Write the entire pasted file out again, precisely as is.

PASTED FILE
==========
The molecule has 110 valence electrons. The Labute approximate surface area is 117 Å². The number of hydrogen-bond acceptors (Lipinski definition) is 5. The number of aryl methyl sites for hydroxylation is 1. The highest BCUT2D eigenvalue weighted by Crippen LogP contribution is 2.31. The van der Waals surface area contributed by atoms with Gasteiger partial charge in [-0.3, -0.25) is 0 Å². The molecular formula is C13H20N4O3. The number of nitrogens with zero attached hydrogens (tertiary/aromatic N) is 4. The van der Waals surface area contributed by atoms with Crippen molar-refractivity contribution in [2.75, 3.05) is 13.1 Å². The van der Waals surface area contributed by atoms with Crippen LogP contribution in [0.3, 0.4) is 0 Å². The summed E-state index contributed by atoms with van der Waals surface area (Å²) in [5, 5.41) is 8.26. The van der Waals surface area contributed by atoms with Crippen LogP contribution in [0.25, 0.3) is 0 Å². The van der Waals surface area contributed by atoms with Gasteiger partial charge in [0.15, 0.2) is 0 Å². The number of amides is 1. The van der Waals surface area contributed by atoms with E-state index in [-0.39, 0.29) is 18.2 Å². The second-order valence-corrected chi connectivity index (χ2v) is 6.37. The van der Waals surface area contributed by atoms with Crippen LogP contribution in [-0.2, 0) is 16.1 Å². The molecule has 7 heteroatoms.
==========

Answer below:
The molecule has 110 valence electrons. The Labute approximate surface area is 117 Å². The number of hydrogen-bond acceptors (Lipinski definition) is 5. The number of aryl methyl sites for hydroxylation is 1. The highest BCUT2D eigenvalue weighted by Crippen LogP contribution is 2.31. The van der Waals surface area contributed by atoms with Gasteiger partial charge in [-0.3, -0.25) is 0 Å². The molecular formula is C13H20N4O3. The number of nitrogens with zero attached hydrogens (tertiary/aromatic N) is 4. The van der Waals surface area contributed by atoms with Crippen molar-refractivity contribution in [2.75, 3.05) is 13.1 Å². The van der Waals surface area contributed by atoms with Crippen LogP contribution in [0.3, 0.4) is 0 Å². The summed E-state index contributed by atoms with van der Waals surface area (Å²) in [5, 5.41) is 8.26. The van der Waals surface area contributed by atoms with Crippen LogP contribution in [0.25, 0.3) is 0 Å². The van der Waals surface area contributed by atoms with Gasteiger partial charge in [0.15, 0.2) is 0 Å². The number of amides is 1. The van der Waals surface area contributed by atoms with E-state index in [-0.39, 0.29) is 18.2 Å². The second-order valence-corrected chi connectivity index (χ2v) is 6.37. The van der Waals surface area contributed by atoms with Crippen LogP contribution in [-0.2, 0) is 16.1 Å². The molecule has 7 heteroatoms.